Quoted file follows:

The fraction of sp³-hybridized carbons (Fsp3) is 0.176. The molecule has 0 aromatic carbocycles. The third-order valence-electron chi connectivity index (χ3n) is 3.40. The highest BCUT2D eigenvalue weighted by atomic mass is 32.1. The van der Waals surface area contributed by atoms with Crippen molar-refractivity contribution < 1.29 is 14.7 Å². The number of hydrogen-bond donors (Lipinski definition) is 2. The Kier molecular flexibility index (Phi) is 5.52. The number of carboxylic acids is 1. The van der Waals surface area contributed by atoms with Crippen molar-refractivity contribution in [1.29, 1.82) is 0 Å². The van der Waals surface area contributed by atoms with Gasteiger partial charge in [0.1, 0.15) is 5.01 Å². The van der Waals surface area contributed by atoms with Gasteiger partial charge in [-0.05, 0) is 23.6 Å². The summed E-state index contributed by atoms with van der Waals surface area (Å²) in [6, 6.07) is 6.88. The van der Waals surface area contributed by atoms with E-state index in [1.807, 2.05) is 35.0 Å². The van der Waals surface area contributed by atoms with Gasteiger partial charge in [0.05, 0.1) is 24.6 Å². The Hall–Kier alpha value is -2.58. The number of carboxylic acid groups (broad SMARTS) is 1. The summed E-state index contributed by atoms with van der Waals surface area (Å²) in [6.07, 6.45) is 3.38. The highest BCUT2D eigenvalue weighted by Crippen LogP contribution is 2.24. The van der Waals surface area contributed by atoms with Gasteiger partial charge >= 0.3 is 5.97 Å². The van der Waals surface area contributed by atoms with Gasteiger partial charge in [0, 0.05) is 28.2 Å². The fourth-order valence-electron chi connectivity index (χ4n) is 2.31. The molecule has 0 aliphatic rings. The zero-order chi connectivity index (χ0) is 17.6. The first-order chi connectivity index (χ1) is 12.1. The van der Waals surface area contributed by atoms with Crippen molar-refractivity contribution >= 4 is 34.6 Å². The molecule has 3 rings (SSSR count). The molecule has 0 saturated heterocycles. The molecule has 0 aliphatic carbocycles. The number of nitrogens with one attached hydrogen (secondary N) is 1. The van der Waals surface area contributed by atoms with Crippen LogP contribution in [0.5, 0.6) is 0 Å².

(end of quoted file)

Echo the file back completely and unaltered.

The fraction of sp³-hybridized carbons (Fsp3) is 0.176. The molecule has 0 aromatic carbocycles. The third-order valence-electron chi connectivity index (χ3n) is 3.40. The highest BCUT2D eigenvalue weighted by atomic mass is 32.1. The van der Waals surface area contributed by atoms with Crippen molar-refractivity contribution < 1.29 is 14.7 Å². The number of hydrogen-bond donors (Lipinski definition) is 2. The Kier molecular flexibility index (Phi) is 5.52. The number of carboxylic acids is 1. The van der Waals surface area contributed by atoms with Crippen molar-refractivity contribution in [1.29, 1.82) is 0 Å². The van der Waals surface area contributed by atoms with Gasteiger partial charge in [0.1, 0.15) is 5.01 Å². The van der Waals surface area contributed by atoms with Gasteiger partial charge in [-0.05, 0) is 23.6 Å². The summed E-state index contributed by atoms with van der Waals surface area (Å²) in [6, 6.07) is 6.88. The van der Waals surface area contributed by atoms with E-state index in [1.807, 2.05) is 35.0 Å². The van der Waals surface area contributed by atoms with Gasteiger partial charge in [0.05, 0.1) is 24.6 Å². The Hall–Kier alpha value is -2.58. The number of carboxylic acid groups (broad SMARTS) is 1. The summed E-state index contributed by atoms with van der Waals surface area (Å²) in [6.07, 6.45) is 3.38. The highest BCUT2D eigenvalue weighted by Crippen LogP contribution is 2.24. The van der Waals surface area contributed by atoms with Gasteiger partial charge >= 0.3 is 5.97 Å². The van der Waals surface area contributed by atoms with Gasteiger partial charge in [0, 0.05) is 28.2 Å². The fourth-order valence-electron chi connectivity index (χ4n) is 2.31. The molecule has 0 aliphatic rings. The zero-order chi connectivity index (χ0) is 17.6. The first-order chi connectivity index (χ1) is 12.1. The van der Waals surface area contributed by atoms with Crippen molar-refractivity contribution >= 4 is 34.6 Å². The molecule has 3 rings (SSSR count). The molecule has 0 saturated heterocycles. The molecule has 0 aliphatic carbocycles. The number of nitrogens with one attached hydrogen (secondary N) is 1. The van der Waals surface area contributed by atoms with Crippen LogP contribution in [0.5, 0.6) is 0 Å².